Security through the browser

Opinion by Dan Raywood

The concept of securing data is one that has been present this year with a number of new names in encryption, and one that will continue to be a key area for business.

The concept of securing data is one that has been present this year with a number of new names in encryption, and one that will continue to be a key area for business.

Talking this week with Ed Macnair, CEO of SaaSID, he said that the area to add security was in the browser as ‘everyone has a browser'. He said that as everything is now done in the cloud, be it application or even platform, that cloud-based security was ‘not a pipe dream, it is happening'.

He said: “It not possible to secure devices any more because the form factor is changing so rapidly. The only area of commonality you have is the fact that users access applications via a browser. Securing email and web browsing is easy to do using proxy servers.

“However, if you're looking to secure web applications, then the proxy server approach doesn't work as all the manager sees is a URL, not what has actually been accessed by the user on the application. This is especially the case with modern single page interface applications.

“The point of control needs to be next to the user, not at a proxy level.”

Macnair who was previously CEO of Overtis, said that when a user uses a proxy, the manager does not see their web activity, just the URL they visit and that could be any application. “If you are not monitoring or controlling the user, you are not seeing the whole picture,” he said.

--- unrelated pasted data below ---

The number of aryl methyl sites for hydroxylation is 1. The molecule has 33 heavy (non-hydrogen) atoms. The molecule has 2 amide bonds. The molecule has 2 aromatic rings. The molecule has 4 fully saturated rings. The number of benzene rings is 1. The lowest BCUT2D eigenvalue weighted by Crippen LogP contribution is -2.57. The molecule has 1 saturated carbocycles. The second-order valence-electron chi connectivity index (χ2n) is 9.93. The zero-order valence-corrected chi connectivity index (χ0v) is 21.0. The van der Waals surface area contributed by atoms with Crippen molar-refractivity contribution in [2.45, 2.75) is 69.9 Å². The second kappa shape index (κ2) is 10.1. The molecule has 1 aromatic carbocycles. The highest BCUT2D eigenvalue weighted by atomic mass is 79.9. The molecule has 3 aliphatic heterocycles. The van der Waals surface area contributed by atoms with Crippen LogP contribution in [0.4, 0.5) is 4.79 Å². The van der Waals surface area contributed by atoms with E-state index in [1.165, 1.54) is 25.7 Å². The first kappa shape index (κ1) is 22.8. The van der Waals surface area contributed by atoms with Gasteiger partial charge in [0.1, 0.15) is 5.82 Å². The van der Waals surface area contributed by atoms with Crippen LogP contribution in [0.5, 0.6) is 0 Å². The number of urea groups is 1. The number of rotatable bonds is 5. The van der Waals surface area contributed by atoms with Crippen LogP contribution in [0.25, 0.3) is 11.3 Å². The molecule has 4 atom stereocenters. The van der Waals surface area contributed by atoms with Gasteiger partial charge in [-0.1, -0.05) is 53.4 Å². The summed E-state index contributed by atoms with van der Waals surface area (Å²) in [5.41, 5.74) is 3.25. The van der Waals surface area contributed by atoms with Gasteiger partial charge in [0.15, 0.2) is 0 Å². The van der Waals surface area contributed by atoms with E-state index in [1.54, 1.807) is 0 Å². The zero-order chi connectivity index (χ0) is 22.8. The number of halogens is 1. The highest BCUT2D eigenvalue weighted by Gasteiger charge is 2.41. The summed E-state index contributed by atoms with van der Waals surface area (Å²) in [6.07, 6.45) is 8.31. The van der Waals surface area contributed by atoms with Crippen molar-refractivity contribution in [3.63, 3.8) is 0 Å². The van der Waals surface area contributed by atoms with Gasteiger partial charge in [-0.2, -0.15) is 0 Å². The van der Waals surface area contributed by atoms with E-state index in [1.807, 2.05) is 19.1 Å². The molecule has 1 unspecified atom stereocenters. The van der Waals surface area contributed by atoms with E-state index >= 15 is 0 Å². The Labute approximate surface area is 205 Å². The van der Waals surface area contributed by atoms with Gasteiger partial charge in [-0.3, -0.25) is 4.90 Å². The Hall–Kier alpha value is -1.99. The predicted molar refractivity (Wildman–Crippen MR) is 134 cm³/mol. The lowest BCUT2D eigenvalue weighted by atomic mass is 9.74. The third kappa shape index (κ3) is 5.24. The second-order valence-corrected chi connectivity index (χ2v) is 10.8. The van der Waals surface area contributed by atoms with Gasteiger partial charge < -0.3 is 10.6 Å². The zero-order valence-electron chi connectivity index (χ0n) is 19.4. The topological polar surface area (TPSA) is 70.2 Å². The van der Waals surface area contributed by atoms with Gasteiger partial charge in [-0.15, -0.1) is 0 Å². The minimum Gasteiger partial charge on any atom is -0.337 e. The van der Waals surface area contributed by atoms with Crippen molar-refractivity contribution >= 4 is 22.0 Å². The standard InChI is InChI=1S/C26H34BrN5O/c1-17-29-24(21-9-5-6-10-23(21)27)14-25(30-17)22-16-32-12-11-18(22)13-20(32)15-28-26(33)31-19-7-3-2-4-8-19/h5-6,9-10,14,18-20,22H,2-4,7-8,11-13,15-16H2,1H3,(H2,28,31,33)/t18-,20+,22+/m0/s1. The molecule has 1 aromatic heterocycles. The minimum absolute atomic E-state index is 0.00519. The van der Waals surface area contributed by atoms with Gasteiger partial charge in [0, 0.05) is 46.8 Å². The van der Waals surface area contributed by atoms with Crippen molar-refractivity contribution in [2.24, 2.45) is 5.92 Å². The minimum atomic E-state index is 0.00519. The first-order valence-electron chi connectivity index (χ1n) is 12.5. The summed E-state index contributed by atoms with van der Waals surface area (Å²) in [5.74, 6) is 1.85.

“We're different; we are in the browser so we see what the user does.” SaaSID provide a solution that helps organisations use of public, private and hybrid cloud-based models, but also combines authentication, management and auditing solutions to help organisations address the productivity, security and compliance issues associated with the growing use of web applications.

The company won the cloud category at the inaugural Tech Trailblazer awards this week, while SaaSID has also landed contracts with the Government's G-Cloud initiative and customers such as Groupon. Macnair said: “How do you secure customer data within applications? Groupon are using our technology for business intelligence on who can use what and with which applications.

“There is no solution to manage multiple identities. You have got to provision access across the system to de-provision access from it.”

He said that the three benefits of its browser-based technology, Cloud Application Manager are: to use single sign-on for any application; do granular access control; and to monitor what a user did on an application.

Macnair said that on average, its customers use seven different types of application from the business-focused to social networks, and asked if all of users need access to them all of the time? Arguably not, but how do you prevent that happening? One way is with privileged user access management, but if these applications are in the cloud, how do you control it?

This year we have looked at the concept of encrypting data that is stored externally, and this has seen the likes of CipherCloud, CertiVox and Vormetric be spoken of.

However if the issue is one of being in control at all, then it may be down to granular control. Macnair said: “If you control browsers, you can control everything. You are getting control of what is important and people are only waking up to it now.”

At the end of 2012, where we have learned about the future of data management being less about device and more about the application and what it transmits, the future is within the browser. Just remember when and where you heard this first.


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